This is especially concerning because of the numerosity and power of the character classes that rely on Charisma. Sorcerers and Bards use Charisma as their spellcasting ability score. Charisma gives the Paladin more smite slots spell slots. This is especially true when considering multiclassing. A Hexblade dip can alleviate the Multiple Ability Score (MAD) dependency of martial classes, making a Charisma min-max a very attractive option.

Non-ASI Features

We can’t analyze whether a player option is balanced unless we consider the complete package. It’s easy to be myopic and tag a new option as “power creep” when a numerical advantage sticks out like a sore thumb. Failure to consider the fringe benefits that you might be sacrificing in the process can set you up for disappointment.

So, what else does the Changeling get?

  • Standard size (medium)
  • Standard movement speed (30 feet)
  • Shapechanger
  • Changeling Instincts
  • Languages

Shapechanger is akin to the Warlock’s Mask of Many Faces invocation, which allows you to cast Disguise Self at will. The racial feature does not change your clothes, but the rest is way better. First, the change is permanent, so it can’t fail an illusion check. You can also change your voice as you choose. This talent was previously available via the Actor feat. Except the Shapechanger does not need to study the target to mimic a voice or pass a deception check to succeed.

Shapechanger isn’t the first racial feature that allows a PC to cast a spell. But, it is the first that allows the PC to cast a spell this powerful this often. A Tiefling can cast Thaumaturgy or a Drow can cast Dancing Lights every round, but those are only cantrips. When they get leveled spells from their racial features, they can only cast them once per long rest with their racial feature. This isn’t some gamebreaking advantage in combat, but it is very powerful for social encounters in the hands of the right player.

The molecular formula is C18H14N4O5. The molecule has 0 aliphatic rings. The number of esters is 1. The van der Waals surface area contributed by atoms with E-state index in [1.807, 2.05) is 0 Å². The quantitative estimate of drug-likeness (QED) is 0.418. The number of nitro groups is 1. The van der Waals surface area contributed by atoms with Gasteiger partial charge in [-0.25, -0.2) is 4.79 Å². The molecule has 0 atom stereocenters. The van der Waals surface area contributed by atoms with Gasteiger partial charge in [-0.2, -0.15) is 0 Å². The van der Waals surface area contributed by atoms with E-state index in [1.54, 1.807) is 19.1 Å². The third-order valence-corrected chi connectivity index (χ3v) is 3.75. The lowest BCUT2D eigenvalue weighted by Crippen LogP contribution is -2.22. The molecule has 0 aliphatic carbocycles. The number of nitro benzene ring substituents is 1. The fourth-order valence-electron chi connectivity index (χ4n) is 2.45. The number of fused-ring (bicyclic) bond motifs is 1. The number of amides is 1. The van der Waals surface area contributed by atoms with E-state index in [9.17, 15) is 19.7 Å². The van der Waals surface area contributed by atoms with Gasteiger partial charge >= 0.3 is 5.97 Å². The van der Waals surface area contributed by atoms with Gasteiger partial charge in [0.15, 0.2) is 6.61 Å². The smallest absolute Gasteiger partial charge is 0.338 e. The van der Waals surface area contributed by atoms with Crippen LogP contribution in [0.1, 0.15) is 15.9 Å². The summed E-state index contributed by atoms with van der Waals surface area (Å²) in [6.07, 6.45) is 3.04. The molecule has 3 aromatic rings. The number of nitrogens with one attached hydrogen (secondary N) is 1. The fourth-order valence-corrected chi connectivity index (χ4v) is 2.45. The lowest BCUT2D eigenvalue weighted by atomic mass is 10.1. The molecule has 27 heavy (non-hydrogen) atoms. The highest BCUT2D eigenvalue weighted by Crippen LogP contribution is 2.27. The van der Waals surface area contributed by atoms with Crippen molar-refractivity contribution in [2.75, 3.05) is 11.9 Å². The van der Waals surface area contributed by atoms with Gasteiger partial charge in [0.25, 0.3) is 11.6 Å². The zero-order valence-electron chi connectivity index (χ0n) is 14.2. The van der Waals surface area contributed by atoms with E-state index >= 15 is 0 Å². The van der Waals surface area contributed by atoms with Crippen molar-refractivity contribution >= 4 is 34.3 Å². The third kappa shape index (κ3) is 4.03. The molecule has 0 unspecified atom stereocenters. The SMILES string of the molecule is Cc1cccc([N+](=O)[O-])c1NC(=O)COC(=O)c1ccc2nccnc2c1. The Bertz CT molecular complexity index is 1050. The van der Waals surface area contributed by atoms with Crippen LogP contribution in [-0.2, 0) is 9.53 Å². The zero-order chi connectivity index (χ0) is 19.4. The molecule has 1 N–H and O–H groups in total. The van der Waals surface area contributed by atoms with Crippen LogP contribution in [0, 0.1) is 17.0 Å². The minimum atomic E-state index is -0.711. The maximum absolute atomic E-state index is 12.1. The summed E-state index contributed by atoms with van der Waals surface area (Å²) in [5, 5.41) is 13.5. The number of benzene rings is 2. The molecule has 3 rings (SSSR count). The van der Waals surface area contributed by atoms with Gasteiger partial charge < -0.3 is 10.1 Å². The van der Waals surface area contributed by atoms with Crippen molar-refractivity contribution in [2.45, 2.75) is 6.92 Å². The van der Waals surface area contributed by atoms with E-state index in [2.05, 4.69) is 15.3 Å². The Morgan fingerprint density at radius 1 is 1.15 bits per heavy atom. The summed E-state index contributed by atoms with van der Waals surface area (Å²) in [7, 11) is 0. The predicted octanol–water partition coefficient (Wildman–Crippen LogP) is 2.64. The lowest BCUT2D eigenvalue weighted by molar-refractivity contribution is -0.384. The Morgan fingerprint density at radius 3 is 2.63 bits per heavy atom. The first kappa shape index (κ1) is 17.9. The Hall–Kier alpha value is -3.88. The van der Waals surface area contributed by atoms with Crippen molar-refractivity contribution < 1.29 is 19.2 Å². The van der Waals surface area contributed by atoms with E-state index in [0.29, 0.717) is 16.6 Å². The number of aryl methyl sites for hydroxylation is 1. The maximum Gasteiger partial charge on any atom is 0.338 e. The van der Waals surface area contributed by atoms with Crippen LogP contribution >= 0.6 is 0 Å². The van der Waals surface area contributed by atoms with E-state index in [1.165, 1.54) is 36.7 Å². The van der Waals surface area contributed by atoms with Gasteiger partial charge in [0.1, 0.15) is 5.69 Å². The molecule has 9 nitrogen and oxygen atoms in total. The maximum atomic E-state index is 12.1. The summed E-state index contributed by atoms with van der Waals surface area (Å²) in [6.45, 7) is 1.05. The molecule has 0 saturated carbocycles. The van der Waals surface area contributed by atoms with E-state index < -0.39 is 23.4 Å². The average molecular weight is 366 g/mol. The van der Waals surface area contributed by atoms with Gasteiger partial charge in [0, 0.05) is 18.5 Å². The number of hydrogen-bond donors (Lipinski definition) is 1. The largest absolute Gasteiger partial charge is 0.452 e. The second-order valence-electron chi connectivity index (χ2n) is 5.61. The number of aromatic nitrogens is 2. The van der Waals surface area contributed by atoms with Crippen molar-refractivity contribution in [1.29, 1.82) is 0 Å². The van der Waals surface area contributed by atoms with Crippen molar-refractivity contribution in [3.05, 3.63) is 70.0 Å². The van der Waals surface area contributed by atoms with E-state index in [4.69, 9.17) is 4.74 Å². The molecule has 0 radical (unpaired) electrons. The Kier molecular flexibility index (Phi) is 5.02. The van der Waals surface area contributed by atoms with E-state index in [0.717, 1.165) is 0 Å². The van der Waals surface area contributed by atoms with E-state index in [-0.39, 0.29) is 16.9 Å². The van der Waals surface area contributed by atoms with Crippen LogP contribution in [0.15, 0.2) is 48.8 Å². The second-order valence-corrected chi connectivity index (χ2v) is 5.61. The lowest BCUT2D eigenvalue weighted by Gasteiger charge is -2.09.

Changeling Instincts gives you proficiency in two skills among Deception, Insight, Intimidation, and Persuasion. Since all of these skills are useful in social situations, this racial feature actually turns out to be pretty powerful. The closest we have in an existing racial feature is the Half-Elf’s Skill Versatility, which allows you to pick any two skills. So, this isn’t quite unprecedented.

Outside the Half-Elf, racial features don’t often grant skill proficiencies in this way. It’s not often that a racial feature provides a choice among skills. It’s more common that a skill will be assigned to fit the theme. Consider the Elf’s proficiency in perception or the Half-Orc’s proficiency in Intimidation. Racial skill proficiencies can also be very situational, such as the Dwarf’s Stonecunning.

Languages are very accessible to the Changeling. They can learn common and their choice of two other languages. This is more than the human, who learns common and one other language. It is also more variable than the Half-Elf and High Elf, who learn common, elvish, and one other language.


Ultimately, power matters less than whether the mechanics realize the feel of the race. Breaking the mold is fine if it helps the player realize the fantasy of playing their character without compromising the fun of the other players at the table.

Everything about the Changeling screams party face. From the flat +2 Charisma, to the increased starting Charisma cap, to the very socially-driven racial features. The theme is cohesive and does a great job enabling the player to enjoy their character.

On the other hand, can we achieve that same feeling without making the race overpowered? If we can, then we should avoid using the features that can be considered power creep.

Since the Changeling is bolstered so much by its other racial features, it can likely get away without increasing the Charisma cap. Shapechanger is stronger than most spell-based racial features. Changeling Instincts is the best racial skill feature outside of Half-Elf. The language access is the best in the game.

We can see where the +3 Charisma comes into play. It’s the only mechanical benefit of the race that actually helps in combat. This concern could be addressed by giving another mechanical benefit that doesn’t upend the existing design paradigm.

Cut Content

The version of the Changeling that initially released in Wayfinder’s Guide to Eberron had two additional features that didn’t appear in Rising from the Last War: Unsettling Visage and Divergent Persona.

Trimmed features are perfectly normal. Playtest content is often overbuilt and trimmed to its best elements as feedback is received. The likely result is that the feedback on these two skills was not sufficiently positive.